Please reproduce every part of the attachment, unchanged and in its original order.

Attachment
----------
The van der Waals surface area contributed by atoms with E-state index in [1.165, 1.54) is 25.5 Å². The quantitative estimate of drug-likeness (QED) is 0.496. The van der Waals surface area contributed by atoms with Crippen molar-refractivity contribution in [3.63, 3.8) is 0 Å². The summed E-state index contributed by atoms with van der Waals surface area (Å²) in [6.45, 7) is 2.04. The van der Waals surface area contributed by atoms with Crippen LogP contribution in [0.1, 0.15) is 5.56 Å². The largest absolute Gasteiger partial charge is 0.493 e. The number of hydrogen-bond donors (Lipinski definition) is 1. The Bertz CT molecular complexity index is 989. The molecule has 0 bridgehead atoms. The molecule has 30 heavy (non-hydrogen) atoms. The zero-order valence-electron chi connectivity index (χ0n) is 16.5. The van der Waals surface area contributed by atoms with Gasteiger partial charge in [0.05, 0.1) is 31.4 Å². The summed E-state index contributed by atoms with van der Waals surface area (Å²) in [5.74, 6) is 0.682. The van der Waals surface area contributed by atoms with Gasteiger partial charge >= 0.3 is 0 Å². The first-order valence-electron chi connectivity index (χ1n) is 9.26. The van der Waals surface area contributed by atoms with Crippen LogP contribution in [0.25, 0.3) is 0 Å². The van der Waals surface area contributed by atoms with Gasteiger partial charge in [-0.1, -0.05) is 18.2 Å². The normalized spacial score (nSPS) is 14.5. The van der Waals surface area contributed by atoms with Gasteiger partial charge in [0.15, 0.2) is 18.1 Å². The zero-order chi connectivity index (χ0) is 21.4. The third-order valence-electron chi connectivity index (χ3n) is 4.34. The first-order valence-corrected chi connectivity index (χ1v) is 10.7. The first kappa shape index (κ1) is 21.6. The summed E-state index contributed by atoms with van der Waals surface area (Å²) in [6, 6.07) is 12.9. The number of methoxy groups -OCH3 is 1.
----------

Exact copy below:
The van der Waals surface area contributed by atoms with E-state index in [1.165, 1.54) is 25.5 Å². The quantitative estimate of drug-likeness (QED) is 0.496. The van der Waals surface area contributed by atoms with Crippen molar-refractivity contribution in [3.63, 3.8) is 0 Å². The summed E-state index contributed by atoms with van der Waals surface area (Å²) in [6.45, 7) is 2.04. The van der Waals surface area contributed by atoms with Crippen LogP contribution in [0.1, 0.15) is 5.56 Å². The largest absolute Gasteiger partial charge is 0.493 e. The number of hydrogen-bond donors (Lipinski definition) is 1. The Bertz CT molecular complexity index is 989. The molecule has 0 bridgehead atoms. The molecule has 30 heavy (non-hydrogen) atoms. The zero-order valence-electron chi connectivity index (χ0n) is 16.5. The van der Waals surface area contributed by atoms with Gasteiger partial charge in [0.05, 0.1) is 31.4 Å². The summed E-state index contributed by atoms with van der Waals surface area (Å²) in [5.74, 6) is 0.682. The van der Waals surface area contributed by atoms with Gasteiger partial charge >= 0.3 is 0 Å². The first-order valence-electron chi connectivity index (χ1n) is 9.26. The van der Waals surface area contributed by atoms with Crippen LogP contribution in [0.25, 0.3) is 0 Å². The van der Waals surface area contributed by atoms with Gasteiger partial charge in [-0.1, -0.05) is 18.2 Å². The normalized spacial score (nSPS) is 14.5. The van der Waals surface area contributed by atoms with Gasteiger partial charge in [0.15, 0.2) is 18.1 Å². The zero-order chi connectivity index (χ0) is 21.4. The third-order valence-electron chi connectivity index (χ3n) is 4.34. The first-order valence-corrected chi connectivity index (χ1v) is 10.7. The first kappa shape index (κ1) is 21.6. The summed E-state index contributed by atoms with van der Waals surface area (Å²) in [6, 6.07) is 12.9. The number of methoxy groups -OCH3 is 1.